Oracle or Apple Java™ runtime 1.6 or above (but not newest Java 9, which has not yet been tested).
200Mb of free disk space.
XMLmind XSL Utility is officially supported on Windows XP/Vista/7/8/10, on Linux and on macOS 10.13 (High Sierra) and macOS 10.12 (Sierra). It is possible to use it on other Java™ 1.6+ platforms, but without support from XMLmind.
Simply unzip the distribution somewhere. Linux/Mac example:
~$ cd /opt /opt$ unzip /tmp/xslutil-5_4_6.zip /opt$ ls xslutil-5_4_6 addon/ bin/ doc/ legal.txt legal/
This means that uninstalling XMLmind XSL Utility simply consists in deleting the directory created by unzipping its distribution.
Contains XMLmind XML Editor configurations (DITA 1.3, DocBook 4.x, DocBook 5.0, DocBook 5.1, XHTML) and plug-ins (FOP, Batik, JEuclid, JAI, XEP, XFC). (As of v4.3, XMLmind XSL Utility is based on the add-on architecture of XMLmind XML Editor.)
Executable file and
.bat file used to run XMLmind XSL Utility on Windows. More information about
xslutil-c.bat in Section 2.5, “XMLmind XSL Utility as a command-line tool”.
Shell script used to run XMLmind XSL Utility on the Mac and on Linux.
All the (non-system) Java™ class libraries needed to run XMLmind XSL Utility.
Contains desktop icons for XMLmind XSL Utility.
Points to copies of this online help in HTML, PDF, RTF, WordprocessingML, Office Open XML and OpenOffice formats.
Contains XMLmind XSL Utility licences as well as the licences and notices attached to the software components used to build XMLmind XSL Utility.
XMLmind XSL Utility is intended to be used directly from the directory created by unzipping its distribution. That is, you can start XMLmind XSL Utility by typing the following command in a command prompt and then, by pressing Enter:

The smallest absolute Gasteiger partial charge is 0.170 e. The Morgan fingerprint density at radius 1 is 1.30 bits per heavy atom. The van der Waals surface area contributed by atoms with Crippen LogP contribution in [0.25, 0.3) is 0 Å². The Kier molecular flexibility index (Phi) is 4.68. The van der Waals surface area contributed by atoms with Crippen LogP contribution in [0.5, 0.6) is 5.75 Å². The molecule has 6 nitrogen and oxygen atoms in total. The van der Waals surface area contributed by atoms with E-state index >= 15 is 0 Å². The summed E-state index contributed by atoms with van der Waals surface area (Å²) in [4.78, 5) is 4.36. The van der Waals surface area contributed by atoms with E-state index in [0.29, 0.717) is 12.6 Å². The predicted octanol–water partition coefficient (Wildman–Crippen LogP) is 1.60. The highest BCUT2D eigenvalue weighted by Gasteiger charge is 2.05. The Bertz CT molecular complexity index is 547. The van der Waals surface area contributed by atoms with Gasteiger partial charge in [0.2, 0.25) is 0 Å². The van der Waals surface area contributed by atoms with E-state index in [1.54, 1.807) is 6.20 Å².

After testing that it works, you may want to add a shortcut to
C:\xslutil-5_4_6\bin\xslutil.exe on your desktop.
On the Mac and on Linux, please type the following command in a terminal, then press Enter:
/opt$ xslutil-5_4_6/bin/xslutil &
XMLmind XSL Utility works fine on computers having very high resolution (HiDPI) screens. For example, it works fine on a Mac having a Retina® screen and a Windows computer having an UHD (“4K”) screen.
On a Linux computer having a HiDPI screen, HiDPI is not automatically detected. You'll have to specify the display scaling factor you prefer using the
-putpref command-line option:
xslutil -putpref displayScaling 200
displayScaling may be used to globally change the size of all the items comprising the user interface of XMLmind XSL Utility. Its value is a percentage between 100 and 400 or integer -1 which means use system settings.
Note that using option
-putpref updates the user preferences file. Therefore suffice to specify
-putpref once and you are done.
XMLmind XSL Utility may also be used a command-line tool.
Without any command-line arguments, XMLmind XSL Utility is a 100% graphical application.
If you pass it the following command-line arguments, XMLmind XSL Utility will perform the conversion without displaying its main window:
Windows example corresponding to the figure below:
C:\xslutil-5_4_6\bin> xslutil-c dbToDocx E:\tmp\help.xml E:\tmp\help.docx
On Windows, make sure to use
xslutil-c.bat and not
/opt/xslutil-5_4_6/bin$ xslutil dbToDocx /tmp/help.xml /tmp/help.docx
The basic idea here is to use the dialog box to add or edit conversion specifications and then to use the XMLmind XSL Utility command-line to actually perform the conversion. This way you get the best of both worlds.